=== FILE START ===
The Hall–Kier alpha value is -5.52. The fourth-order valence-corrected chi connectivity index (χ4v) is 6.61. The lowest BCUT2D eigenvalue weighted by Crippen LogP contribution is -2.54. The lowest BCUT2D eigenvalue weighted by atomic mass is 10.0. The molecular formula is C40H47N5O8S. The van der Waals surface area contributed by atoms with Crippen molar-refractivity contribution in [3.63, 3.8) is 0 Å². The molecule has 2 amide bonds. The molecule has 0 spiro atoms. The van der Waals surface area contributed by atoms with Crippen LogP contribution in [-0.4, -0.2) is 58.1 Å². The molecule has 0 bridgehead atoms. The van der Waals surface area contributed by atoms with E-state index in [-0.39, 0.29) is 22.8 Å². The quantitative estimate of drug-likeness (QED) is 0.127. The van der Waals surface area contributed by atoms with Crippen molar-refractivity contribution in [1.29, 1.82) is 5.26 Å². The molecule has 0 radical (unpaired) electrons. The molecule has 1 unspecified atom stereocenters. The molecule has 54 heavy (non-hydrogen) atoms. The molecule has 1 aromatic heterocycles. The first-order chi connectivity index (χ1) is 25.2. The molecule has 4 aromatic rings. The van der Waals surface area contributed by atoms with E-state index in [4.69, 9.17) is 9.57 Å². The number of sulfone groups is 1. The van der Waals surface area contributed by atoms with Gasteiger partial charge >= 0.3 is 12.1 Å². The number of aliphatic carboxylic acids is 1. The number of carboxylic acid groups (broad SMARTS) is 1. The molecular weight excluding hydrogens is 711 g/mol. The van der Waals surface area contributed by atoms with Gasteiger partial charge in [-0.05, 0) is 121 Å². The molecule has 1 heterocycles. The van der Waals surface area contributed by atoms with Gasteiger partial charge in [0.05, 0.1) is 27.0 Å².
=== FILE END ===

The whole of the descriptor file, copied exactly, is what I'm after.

The Hall–Kier alpha value is -5.52. The fourth-order valence-corrected chi connectivity index (χ4v) is 6.61. The lowest BCUT2D eigenvalue weighted by Crippen LogP contribution is -2.54. The lowest BCUT2D eigenvalue weighted by atomic mass is 10.0. The molecular formula is C40H47N5O8S. The van der Waals surface area contributed by atoms with Crippen molar-refractivity contribution in [3.63, 3.8) is 0 Å². The molecule has 2 amide bonds. The molecule has 0 spiro atoms. The van der Waals surface area contributed by atoms with Crippen LogP contribution in [-0.4, -0.2) is 58.1 Å². The molecule has 0 bridgehead atoms. The van der Waals surface area contributed by atoms with E-state index in [-0.39, 0.29) is 22.8 Å². The quantitative estimate of drug-likeness (QED) is 0.127. The van der Waals surface area contributed by atoms with Crippen molar-refractivity contribution in [1.29, 1.82) is 5.26 Å². The molecule has 0 radical (unpaired) electrons. The molecule has 1 unspecified atom stereocenters. The molecule has 54 heavy (non-hydrogen) atoms. The molecule has 1 aromatic heterocycles. The first-order chi connectivity index (χ1) is 25.2. The molecule has 4 aromatic rings. The van der Waals surface area contributed by atoms with E-state index in [4.69, 9.17) is 9.57 Å². The number of sulfone groups is 1. The van der Waals surface area contributed by atoms with Gasteiger partial charge >= 0.3 is 12.1 Å². The number of aliphatic carboxylic acids is 1. The number of carboxylic acid groups (broad SMARTS) is 1. The molecular weight excluding hydrogens is 711 g/mol. The van der Waals surface area contributed by atoms with Gasteiger partial charge in [-0.05, 0) is 121 Å². The molecule has 1 heterocycles. The van der Waals surface area contributed by atoms with Gasteiger partial charge in [0.05, 0.1) is 27.0 Å².